Moira Valenti, one of the Granite Edvance’s senior education and career counselors, got her start as a minister. She’s been with Granite Edvance for 13 years now, but she jokes that she’s still a preacher, just with a different focus. Her current passion: The FAFSA.
As a parent of four young adults who all took different career paths, Moira knows how stressful the college application and financial aid process can be. She loves being able to guide young people and their families through the journey. That’s why she’s immersed herself in all things FAFSA.
“The counselors are asking ourselves, ‘how do we help the general public in New Hampshire. How can we support families?’” she said.
One step Moira and her team have taken is creating a new appointment type to help people get ready to file the new FAFSA prior to its debut. “It’s for people who have questions or are feeling overwhelmed,” she said. “We’re happy to explain the process, talk about the timeline, any of that.”
Over the summer, along with poring over FAFSA materials, Moira attended a “train the trainer” summit in D.C. “It was extremely helpful … I brought back a lot of good notes, a lot of good resources,” she said. “We have started training not only with our counseling staff, but we’re putting together resources for school counselors.”
One thing Moira has learned through the FAFSA-training process is that change can be good. “The FAFSA simplification act really calls for just that, the FAFSA to be more simple, more accessible to families,” she said. “The changes they have made are very much along those lines and are very positive. It’s just a transition. We’re learning some new terminology.”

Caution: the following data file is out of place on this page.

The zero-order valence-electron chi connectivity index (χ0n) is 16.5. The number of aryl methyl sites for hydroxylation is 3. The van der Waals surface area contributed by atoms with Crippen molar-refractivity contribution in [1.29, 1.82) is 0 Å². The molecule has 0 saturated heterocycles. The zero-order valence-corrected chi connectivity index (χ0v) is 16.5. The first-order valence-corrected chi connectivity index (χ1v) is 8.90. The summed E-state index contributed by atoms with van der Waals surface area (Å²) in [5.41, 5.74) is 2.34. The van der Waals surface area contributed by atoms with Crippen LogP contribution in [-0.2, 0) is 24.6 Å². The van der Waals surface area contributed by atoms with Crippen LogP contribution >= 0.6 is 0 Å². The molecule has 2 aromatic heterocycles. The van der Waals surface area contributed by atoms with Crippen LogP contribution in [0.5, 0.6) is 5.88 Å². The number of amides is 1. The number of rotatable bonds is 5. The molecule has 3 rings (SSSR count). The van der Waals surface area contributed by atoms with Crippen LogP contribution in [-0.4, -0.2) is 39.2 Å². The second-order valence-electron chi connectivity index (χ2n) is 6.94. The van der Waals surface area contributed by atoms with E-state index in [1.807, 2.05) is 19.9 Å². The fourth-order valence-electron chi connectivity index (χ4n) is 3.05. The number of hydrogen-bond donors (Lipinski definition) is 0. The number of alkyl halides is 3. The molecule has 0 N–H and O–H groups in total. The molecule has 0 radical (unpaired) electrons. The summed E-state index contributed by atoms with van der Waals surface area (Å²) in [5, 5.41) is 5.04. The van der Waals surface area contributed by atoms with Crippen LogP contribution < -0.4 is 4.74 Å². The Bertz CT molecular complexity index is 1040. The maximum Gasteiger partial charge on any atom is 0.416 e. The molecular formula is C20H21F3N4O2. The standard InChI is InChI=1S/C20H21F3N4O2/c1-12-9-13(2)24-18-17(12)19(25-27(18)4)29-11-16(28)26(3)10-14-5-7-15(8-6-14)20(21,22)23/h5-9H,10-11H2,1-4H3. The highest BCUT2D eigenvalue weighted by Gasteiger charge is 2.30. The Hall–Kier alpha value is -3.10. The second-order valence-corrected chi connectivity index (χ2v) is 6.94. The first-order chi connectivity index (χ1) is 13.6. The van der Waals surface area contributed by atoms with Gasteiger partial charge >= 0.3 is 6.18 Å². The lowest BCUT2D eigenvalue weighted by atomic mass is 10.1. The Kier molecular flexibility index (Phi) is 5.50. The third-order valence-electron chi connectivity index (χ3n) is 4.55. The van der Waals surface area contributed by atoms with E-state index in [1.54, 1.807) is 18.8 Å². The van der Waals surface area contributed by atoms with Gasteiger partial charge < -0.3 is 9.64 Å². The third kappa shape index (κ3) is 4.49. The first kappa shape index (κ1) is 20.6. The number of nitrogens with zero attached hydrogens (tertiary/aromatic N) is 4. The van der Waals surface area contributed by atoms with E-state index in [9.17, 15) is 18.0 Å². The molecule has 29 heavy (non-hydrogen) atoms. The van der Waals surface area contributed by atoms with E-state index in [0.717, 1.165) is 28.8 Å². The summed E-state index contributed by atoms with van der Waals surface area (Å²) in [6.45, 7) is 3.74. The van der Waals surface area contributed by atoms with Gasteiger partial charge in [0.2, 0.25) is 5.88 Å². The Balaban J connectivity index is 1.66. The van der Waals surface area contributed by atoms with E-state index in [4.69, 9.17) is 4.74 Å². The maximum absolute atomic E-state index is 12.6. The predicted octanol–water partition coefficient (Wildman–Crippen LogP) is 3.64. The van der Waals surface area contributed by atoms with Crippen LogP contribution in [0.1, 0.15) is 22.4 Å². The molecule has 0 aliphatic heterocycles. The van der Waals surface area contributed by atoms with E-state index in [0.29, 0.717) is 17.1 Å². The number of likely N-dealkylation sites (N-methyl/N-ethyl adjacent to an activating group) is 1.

Along with teaching people about the FAFSA, Moira preaches its value. “Filling it out is the only way for a student to know everything that they’re eligible for in terms of getting financial help for college,” she said. “Sometimes in filling out the FAFSA, students find out they’re eligible for programs they didn’t even know existed.”
Case in point: Moira’s own daughter, a graduate student at UNH-Manchester. Just a few weeks ago, she was able to get funding for a required internship for her biotechnology degree through the UNH work study program. She would not have been eligible for work study if she hadn’t filed her FAFSA.
Even Moira didn’t realize the importance of filing the FAFSA for graduate students. “To think she almost didn’t fill it out,” she said.